If you are short on time and don’t have time to visit the Galleria Spada, then at least come to Palazzo Spada to see Borromini’s perspective.
Francesco Borromini was an Italian Baroque architect who lived in the 17th century.
Borromini’s perspective is considered a masterpiece of forced perspective optical illusion in the arcaded courtyard.
When you approach, you will have the impression that the colonnade is much longer and the statute much taller than they really are. The statue is actually only 60 cm tall, and you will have the impression that it is life-size.
6. Fontana dell’Acqua Paola
For thousands of years, fountains have been very important for Rome since they were a source of drinking water and decoration.
The Trevi Fountain (Fontana di Trevi) is stunningly beautiful and is one of the main symbols of the city.
However, the Fontana dell’Acqua Paola, or “The big fountain” is a must-see as well. Not only that the fountain itself is beautiful, but the Janiculum Hill where it is located, offers a perfect view of the whole of Rome. After admiring the fountain, cross the street, stand next to the Spanish Embassy and the whole city will be in front of you.
Take a few more steps and visit the Chiesa di San Pietro in Montorio where you can see Bramante’s Tempietto in the small courtyard.
7. Michelangelo’s Moses
Renaissance means “rebirth” and in history, it refers to one of the most prosperous periods in European civilization when art, science, and wisdom were in focus.
The period when the Renaissance in Italy, and especially in Rome, reached its peak is called the High Renaissance, and Michelangelo Buonarroti is certainly the most important person of that span.
This sculptor, painter, and architect left an indelible mark on history.
If you didn’t know, every church in Rome is free to enter, and we can thank Michelangelo for that since he bequeathed it to us.
Moses is one of his sculptures housed in the church of San Pietro in Vincoli.
This marble sculpture is stunning and you can admire it as long as you want, for free, of course.
8. Baths of Caracalla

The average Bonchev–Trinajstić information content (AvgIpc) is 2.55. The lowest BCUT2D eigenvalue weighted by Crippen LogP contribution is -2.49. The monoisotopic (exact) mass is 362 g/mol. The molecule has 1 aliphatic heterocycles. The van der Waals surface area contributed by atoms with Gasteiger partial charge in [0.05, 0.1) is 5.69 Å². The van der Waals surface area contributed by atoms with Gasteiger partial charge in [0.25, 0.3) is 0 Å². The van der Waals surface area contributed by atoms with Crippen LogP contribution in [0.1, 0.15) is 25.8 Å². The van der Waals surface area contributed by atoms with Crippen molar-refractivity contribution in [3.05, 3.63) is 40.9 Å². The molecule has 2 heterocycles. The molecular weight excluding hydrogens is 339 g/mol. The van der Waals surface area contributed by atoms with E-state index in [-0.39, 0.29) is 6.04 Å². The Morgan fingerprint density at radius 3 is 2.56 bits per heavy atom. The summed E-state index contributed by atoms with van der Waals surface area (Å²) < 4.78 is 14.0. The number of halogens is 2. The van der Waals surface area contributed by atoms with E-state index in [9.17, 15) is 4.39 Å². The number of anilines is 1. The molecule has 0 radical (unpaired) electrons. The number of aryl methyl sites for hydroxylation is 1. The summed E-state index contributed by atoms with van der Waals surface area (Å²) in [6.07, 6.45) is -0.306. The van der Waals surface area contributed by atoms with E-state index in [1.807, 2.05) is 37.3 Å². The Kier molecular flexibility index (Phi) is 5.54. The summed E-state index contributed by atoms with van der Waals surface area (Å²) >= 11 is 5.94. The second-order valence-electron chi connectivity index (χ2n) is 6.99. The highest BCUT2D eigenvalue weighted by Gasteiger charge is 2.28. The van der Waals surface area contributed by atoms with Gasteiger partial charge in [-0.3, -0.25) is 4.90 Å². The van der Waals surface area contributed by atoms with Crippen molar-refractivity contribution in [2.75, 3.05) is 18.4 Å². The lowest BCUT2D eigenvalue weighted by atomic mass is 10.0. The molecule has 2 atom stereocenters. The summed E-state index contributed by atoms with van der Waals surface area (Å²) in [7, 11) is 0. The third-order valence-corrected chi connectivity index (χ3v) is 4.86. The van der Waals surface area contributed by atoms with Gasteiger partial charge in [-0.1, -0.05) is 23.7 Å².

When you leave the Colosseum and continue along Via di San Gregorio, you will see the Circo Maximo on the right.
But if you turn left and walk about 500m you will stumble upon the Baths of Caracalla.
Baths of Caracalla (Terme di Caracalla) were the city’s second-largest public baths after the Baths of Diocletian (Terme di Diocleziano).
The Baths of Caracalla are about 2000 years old and have been out of use for more than 1600 years. That’s why you will be shocked when you see how well-preserved certain buildings are.
You have to pay around £7 to enter and you should check if you are eligible for a reduced admission fee.
9. Park of the Aqueducts
Unlike the previous eight places I’ve talked about, the Aqueduct Park (Parco degli Acquedotti) is located a bit further away from the city centre.
Nevertheless, it is not complicated to get to the park, because the Cinecittà metro station is nearby, and it is the penultimate station on line A. So you can catch a metro at Termini station or another station and you will quickly reach Aqueduct Park.
Ancient aqueducts run through the entire park, and this is also a great place to escape the heat and spend part of the day enjoying nature.
If you visit these places, you will make your stay in Rome complete. Yes, the Vatican City, Piazza del Popolo, Sistine Chapel, Piazza di Spagna, Basilica di Santa Maria and the Villa Borghese gardens are tourist attractions not to miss. This is just a list of alternatives for repeat visits on the Rome tourist map or for extremely busy days in Italy’s capital.
You will surely be surprised that they are not more popular since they are equally attractive as the localities where there is a long queue. And if you enjoyed this advice, then you might want to look at my guide for best places to eat in Rome.
My final piece of advice is to watch Sorrentino’s masterpiece “The Great Beauty” a few days before your trip to Rome. You won’t regret it, I promise!